It’s Britain in the early seventies and the “owners” are taking over, a situation that we might say “resonates” with our times, though the more perceptive attitude, I think, is to see that Churchill is showing us how things began to change for the worse—all the way back then. Marion (Brenda Meaney) is the live-wire here, the rapacious woman Churchill shows us to remind us that, once in power, a woman can be as unreasoning, as blood-thirsty, as fascist as a man. It’s the other side of that great Equality demand the times were fraught with, and, in “meet the new boss, same as the old boss” fashion, indicates that the real problems lie elsewhere.

Marion wears the pants, we might say, except that her husband, Clegg (Anthony Cochrane), a butcher going out of business—and chatting to her employee Worsely (Joby Earle) about how he might do Marion in—when we first meet him, considers himself quite manly. He delivers spot on comments, common enough in those days when the ERA was being bandied about in the States, about how a man controls a woman. His idea of revenge on Alec, Marion’s old flame who he believes is back on the job, is to have sex with Alec’s wife Lisa. It’s all about ownership, you see. “She’s mine; she’s yours,” and so on.

That other couple—Alec (Tommy Schrider) and Lisa (Sarah Manton)—have kids and another on the way. They also are living, with Alec’s mum, in a flat in a building that Marion is taking over. So that precipitates a visit from Worsely to buy them out. It’s the standard practice of taking over a property, ditching the undesired (with rent-controlled leases), and soliciting the interest of the upwardly mobile—like the Arlingtons who eventually move in below. The stakes of this game are pretty clear, but it gets more complicated when Marion and Clegg take on ownership of the other couple’s new baby. It’s not quite clear why Lisa gives her child up except that she’s very distraught and a bit dim. Further complications circle around whether or not Marion can somehow take on ownership of Alec as well. And a running gag is Worsely’s attempts to kill himself, to give up ownership of what he stands up in, as he puts it.

As Clegg, Anthony Cochrane is more or less “the main character” in the sense that his rapport with Marion, from his point of view, is the only business really to be decided—that, and whether or not there will be an heir for “Clegg and Son.” In the end he still loves Marion because of a decision she makes about doing-in Alec. Peachy. Cochrane reminds me a little of Bob Hoskins combined with Jack Warden, which is a way of saying he’s a very likeable guy, in his manner, and if he’s a bully, he’s also a man trying to make do in a Man-and-woman’s World. He was in the army too, so, there you have it. He’s adaptable. And maybe even a little sentimental toward Lisa and her new baby.

As Marion, Brenda Meaney has the toughest role of the play. It’s easy to dislike her and to read all kinds of Iron Lady associations into her, but, on the other hand, she seems really to have feelings about Alec. It’s just that, as she says at the close, “I might be capable of anything. I’m just beginning to find out what is possible.” Why should Lady Macbeth have to stand behind that conscience-stricken fool she married? So then you ask yourself: what would the tragedy of such a woman be? Meaney has the perfect stature and statuesque qualities for this role. She’s commanding and powerful and, chomping chocolate bars or offering to buy Clegg a stripper, she has the same off-hand grace that says, “yes, this is my world. I’ve accepted it, what’s your problem?”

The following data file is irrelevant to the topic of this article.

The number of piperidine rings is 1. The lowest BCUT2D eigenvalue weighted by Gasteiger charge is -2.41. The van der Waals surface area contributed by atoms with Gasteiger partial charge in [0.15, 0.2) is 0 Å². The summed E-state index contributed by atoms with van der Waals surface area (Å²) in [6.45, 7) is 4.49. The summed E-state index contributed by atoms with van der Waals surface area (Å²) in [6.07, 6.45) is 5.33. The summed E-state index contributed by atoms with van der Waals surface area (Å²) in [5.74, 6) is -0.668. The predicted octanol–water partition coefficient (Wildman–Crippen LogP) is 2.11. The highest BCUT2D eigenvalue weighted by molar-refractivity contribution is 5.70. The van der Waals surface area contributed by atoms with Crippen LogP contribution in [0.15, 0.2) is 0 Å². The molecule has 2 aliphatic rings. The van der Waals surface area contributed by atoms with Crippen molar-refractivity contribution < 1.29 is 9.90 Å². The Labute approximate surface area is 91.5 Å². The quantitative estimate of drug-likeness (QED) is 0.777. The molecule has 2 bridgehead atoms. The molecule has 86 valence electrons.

Alec, her problem, is the part that requires the most work. If his lines aren’t spoken with the right kind of Brit diction, Alec could turn into a caricature. Tommy Schrider nails it. His Alec is someone who has opted out, quasi-Bartleby-like. Not only would he rather not, he doesn’t see much point in doing or not doing. If Marion wants him to go to bed with her, he will, but there’s not much behind it. “I don’t keep,” he says. He dispatches his mum, when she’s in a coma, and the play lets you decide if that’s mercy or not. In the second part of the play, he seems to begin to accept that his wife and kids are actually a part of his life. Better late than never, we might say. And then he does something extraordinary, in the end.

Sarah Manton’s Lisa has heart and a grasp of realities, eventually. No caricature either, she could be contemptible in her useableness, but. She comes across as “woman, old school.” She’s nice and gracious to Worsely even when he barges in on her and Alec after their home has been robbed; she’s pregnant, at first, then a mother who has to abandon her baby. She’s confused and apt to cry until Marion gives her one across the face. Lisa is blonde and lithe, willing to have sex with Clegg to further her cause. Women’s wiles, you see.

Joby Earle’s Worsely is as likeable as Eric Idle always is, with that kind of self-effacing sociability that seems passively winning, but then such social graces mask that there’s something deeply wrong with Worsely. He keeps telling us this, and we see the evidence as more and more bandages bedeck his person, but it’s just a macabre gag, isn’t it? That is until we see Churchill’s point that, for every grasping villain like Marion, there are those walking dead, those moral nullities, that will do any bidding, for lack of anything better to do.